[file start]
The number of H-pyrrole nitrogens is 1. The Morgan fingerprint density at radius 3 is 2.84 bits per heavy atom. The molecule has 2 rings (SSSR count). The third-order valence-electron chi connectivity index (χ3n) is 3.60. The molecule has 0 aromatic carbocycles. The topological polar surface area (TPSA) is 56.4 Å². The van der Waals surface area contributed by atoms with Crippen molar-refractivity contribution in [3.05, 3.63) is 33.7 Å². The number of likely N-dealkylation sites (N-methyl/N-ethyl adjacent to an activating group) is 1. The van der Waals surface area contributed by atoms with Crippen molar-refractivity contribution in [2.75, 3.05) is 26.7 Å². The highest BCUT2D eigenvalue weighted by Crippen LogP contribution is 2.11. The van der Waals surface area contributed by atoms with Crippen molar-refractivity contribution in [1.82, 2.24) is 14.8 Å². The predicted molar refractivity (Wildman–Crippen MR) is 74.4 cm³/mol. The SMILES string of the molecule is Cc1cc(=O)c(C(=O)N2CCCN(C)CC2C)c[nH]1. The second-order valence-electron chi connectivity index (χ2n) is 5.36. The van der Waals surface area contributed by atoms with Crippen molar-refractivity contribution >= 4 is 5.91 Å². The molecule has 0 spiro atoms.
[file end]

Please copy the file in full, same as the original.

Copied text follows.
The number of H-pyrrole nitrogens is 1. The Morgan fingerprint density at radius 3 is 2.84 bits per heavy atom. The molecule has 2 rings (SSSR count). The third-order valence-electron chi connectivity index (χ3n) is 3.60. The molecule has 0 aromatic carbocycles. The topological polar surface area (TPSA) is 56.4 Å². The van der Waals surface area contributed by atoms with Crippen molar-refractivity contribution in [3.05, 3.63) is 33.7 Å². The number of likely N-dealkylation sites (N-methyl/N-ethyl adjacent to an activating group) is 1. The van der Waals surface area contributed by atoms with Crippen molar-refractivity contribution in [2.75, 3.05) is 26.7 Å². The highest BCUT2D eigenvalue weighted by Crippen LogP contribution is 2.11. The van der Waals surface area contributed by atoms with Crippen molar-refractivity contribution in [1.82, 2.24) is 14.8 Å². The predicted molar refractivity (Wildman–Crippen MR) is 74.4 cm³/mol. The SMILES string of the molecule is Cc1cc(=O)c(C(=O)N2CCCN(C)CC2C)c[nH]1. The second-order valence-electron chi connectivity index (χ2n) is 5.36. The van der Waals surface area contributed by atoms with Crippen molar-refractivity contribution >= 4 is 5.91 Å². The molecule has 0 spiro atoms.